In Japan, the current big news is that “Japan has revealed the name of its next imperial era to be "Reiwa," set to begin May 1 as Crown Prince Naruhito is expected to take the throne.”
Reiwa is written with two kanji characters. While there was some deliberation over the exact meaning, the two characters that make up the new name, or the "gengo," translate roughly to "good fortune" and "peace" or "harmony,"
Prime Minister Shinzo Abe said two Chinese characters was taken for the first time from an ancient Japanese book instead of from Chinese classics. He said it comes from a section about plum blossoms in “Manyoshu,” a poetry anthology from the 7th to 8th centuries, and it suggests that “culture is born and nurtured as the people’s hearts are beautifully drawn together.”
The imperial era name, or “gengo”, is used on documents, newspapers, calendars and coins. It is the way many Japanese count the years, although use of the Western calendar is becoming more widespread, and many use the two systems interchangeably.
ORIGINS OF GENGO Japan imported the imperial calendar system from China about 1,300 years ago. (Starting with the Meiji era (1868-1912), it adopted the practice of “one emperor, one era name.” Previously, era names were sometimes changed mid-reign, such as after disasters. )
There have been four era names in the modern period: Meiji, Taisho (1912-1926), Showa (1926-1989) and the current Heisei. Emperor Akihito is set to step down on April 30 in the first abdication of the throne in over 200 years.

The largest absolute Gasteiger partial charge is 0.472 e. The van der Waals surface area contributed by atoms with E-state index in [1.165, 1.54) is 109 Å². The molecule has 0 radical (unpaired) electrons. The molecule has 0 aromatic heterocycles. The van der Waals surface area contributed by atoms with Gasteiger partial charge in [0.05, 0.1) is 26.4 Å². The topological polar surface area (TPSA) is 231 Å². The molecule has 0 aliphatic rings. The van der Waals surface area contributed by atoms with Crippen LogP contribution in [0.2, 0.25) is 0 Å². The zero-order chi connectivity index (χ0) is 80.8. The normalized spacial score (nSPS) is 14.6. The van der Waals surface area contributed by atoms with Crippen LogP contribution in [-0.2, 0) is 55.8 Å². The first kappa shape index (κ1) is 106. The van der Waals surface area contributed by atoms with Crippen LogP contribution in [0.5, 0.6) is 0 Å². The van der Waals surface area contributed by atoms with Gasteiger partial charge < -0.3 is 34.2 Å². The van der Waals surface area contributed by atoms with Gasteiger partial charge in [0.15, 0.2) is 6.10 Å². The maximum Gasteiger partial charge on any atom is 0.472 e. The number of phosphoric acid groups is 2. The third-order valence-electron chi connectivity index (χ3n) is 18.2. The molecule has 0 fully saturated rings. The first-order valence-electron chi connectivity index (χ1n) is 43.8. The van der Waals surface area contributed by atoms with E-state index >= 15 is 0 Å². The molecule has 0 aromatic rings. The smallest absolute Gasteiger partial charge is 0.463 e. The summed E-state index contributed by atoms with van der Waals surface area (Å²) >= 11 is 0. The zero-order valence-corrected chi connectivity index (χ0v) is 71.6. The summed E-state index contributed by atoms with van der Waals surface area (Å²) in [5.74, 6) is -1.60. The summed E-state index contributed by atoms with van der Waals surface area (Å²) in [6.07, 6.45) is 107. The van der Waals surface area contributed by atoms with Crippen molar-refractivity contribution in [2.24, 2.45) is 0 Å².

I think you know that we have a Dharma name which is composed of two Chinese characters, like this imperial era name, Gengo”. This is a common way to make a name by combining two Chinese characters such as a person’s name, school name so on. Usually we put our wish on that name by using two Chinese characters. In Japan, when we introduce our name, people ask “how do you write it in Kanji, Chinese characters”
In the funeral service of our Shin tradition, we have a presentation of the Dharma name. Basically, we are supposed to get a Dharma name as a guide for our life at the confirmation ceremony. So we are supposed to have a Dharma name already when we die. An officiant introduces the dharma name at the funeral service. If the deceased person didn’t take the confirmation ceremony, then the officiant would give a new dharma name at the service.
By the way, I have received the question that “Should we call the service as a memorial service if we don’t have a casket.” The answer is no; we call it a funeral service only if it is officiated by Buddhist tradition.
That question came from Christian tradition. They call it a “memorial service” even if we don’t have the casket.
That is about how to call the rituals, so I actually don’t mind the name, but it seems like a few people are concerning about the name. So I am explaining it now.
In Shin tradition, we call it a “funeral service” lonly if we present the Dharma name at the service.
We present the Dharma name at the service of the first official service of the deceased person. Here in the US, a few people wish to have the pillow side service. Usually it is for close family, while the first official service is for everyone who have a connection with that person. That is the funeral service. But sometimes, we have a funeral service only for the immediate family.
The reason we present the dharma name at the first official service of the deceased person is that we, the survivors, will listen to and receive his or her life energy and wish into ourselves at the service. It is the instructive education and transference of love and energy working (回向) from deceased to us. The life wish of the deceased is being turned over to us and we are being immersed in it. We need to listen and receive it.
That is why we have a presentation of the Dharma name and it is different from other memorial services.
There is a wish that is being turned over to us for our lives. We have to listen to the wish. We cannot see the wish ourselves, and so we are given a name for it.
The meaning of the wish is put into words when we apply the two Chinese characters to a name.